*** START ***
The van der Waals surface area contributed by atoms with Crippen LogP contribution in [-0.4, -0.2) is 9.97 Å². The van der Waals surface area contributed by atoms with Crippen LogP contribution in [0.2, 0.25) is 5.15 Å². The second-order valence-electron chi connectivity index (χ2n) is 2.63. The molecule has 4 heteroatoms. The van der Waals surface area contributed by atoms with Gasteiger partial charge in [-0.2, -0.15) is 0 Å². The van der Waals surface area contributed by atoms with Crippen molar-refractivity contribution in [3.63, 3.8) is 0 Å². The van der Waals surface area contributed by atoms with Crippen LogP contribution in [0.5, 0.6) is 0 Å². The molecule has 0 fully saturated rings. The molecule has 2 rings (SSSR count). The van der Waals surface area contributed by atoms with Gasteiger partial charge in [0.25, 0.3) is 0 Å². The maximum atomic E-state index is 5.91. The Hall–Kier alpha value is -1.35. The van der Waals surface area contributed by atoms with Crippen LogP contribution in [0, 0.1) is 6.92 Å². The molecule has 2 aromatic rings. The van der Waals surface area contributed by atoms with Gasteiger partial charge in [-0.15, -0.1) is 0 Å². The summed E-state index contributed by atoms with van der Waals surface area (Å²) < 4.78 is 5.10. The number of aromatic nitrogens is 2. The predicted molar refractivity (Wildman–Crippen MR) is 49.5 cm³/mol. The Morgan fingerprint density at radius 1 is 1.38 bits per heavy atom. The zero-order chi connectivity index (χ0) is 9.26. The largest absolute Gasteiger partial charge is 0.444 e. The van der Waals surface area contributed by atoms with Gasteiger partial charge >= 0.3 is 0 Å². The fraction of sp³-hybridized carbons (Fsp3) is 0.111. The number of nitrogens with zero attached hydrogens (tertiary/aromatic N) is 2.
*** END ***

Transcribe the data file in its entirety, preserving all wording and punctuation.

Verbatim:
The van der Waals surface area contributed by atoms with Crippen LogP contribution in [-0.4, -0.2) is 9.97 Å². The van der Waals surface area contributed by atoms with Crippen LogP contribution in [0.2, 0.25) is 5.15 Å². The second-order valence-electron chi connectivity index (χ2n) is 2.63. The molecule has 4 heteroatoms. The van der Waals surface area contributed by atoms with Gasteiger partial charge in [-0.2, -0.15) is 0 Å². The van der Waals surface area contributed by atoms with Crippen molar-refractivity contribution in [3.63, 3.8) is 0 Å². The van der Waals surface area contributed by atoms with Crippen LogP contribution in [0.5, 0.6) is 0 Å². The molecule has 0 fully saturated rings. The molecule has 2 rings (SSSR count). The van der Waals surface area contributed by atoms with Gasteiger partial charge in [0.25, 0.3) is 0 Å². The maximum atomic E-state index is 5.91. The Hall–Kier alpha value is -1.35. The van der Waals surface area contributed by atoms with Crippen LogP contribution in [0, 0.1) is 6.92 Å². The molecule has 2 aromatic rings. The van der Waals surface area contributed by atoms with Gasteiger partial charge in [-0.15, -0.1) is 0 Å². The summed E-state index contributed by atoms with van der Waals surface area (Å²) < 4.78 is 5.10. The number of aromatic nitrogens is 2. The predicted molar refractivity (Wildman–Crippen MR) is 49.5 cm³/mol. The Morgan fingerprint density at radius 1 is 1.38 bits per heavy atom. The zero-order chi connectivity index (χ0) is 9.26. The largest absolute Gasteiger partial charge is 0.444 e. The van der Waals surface area contributed by atoms with Gasteiger partial charge >= 0.3 is 0 Å². The fraction of sp³-hybridized carbons (Fsp3) is 0.111. The number of nitrogens with zero attached hydrogens (tertiary/aromatic N) is 2.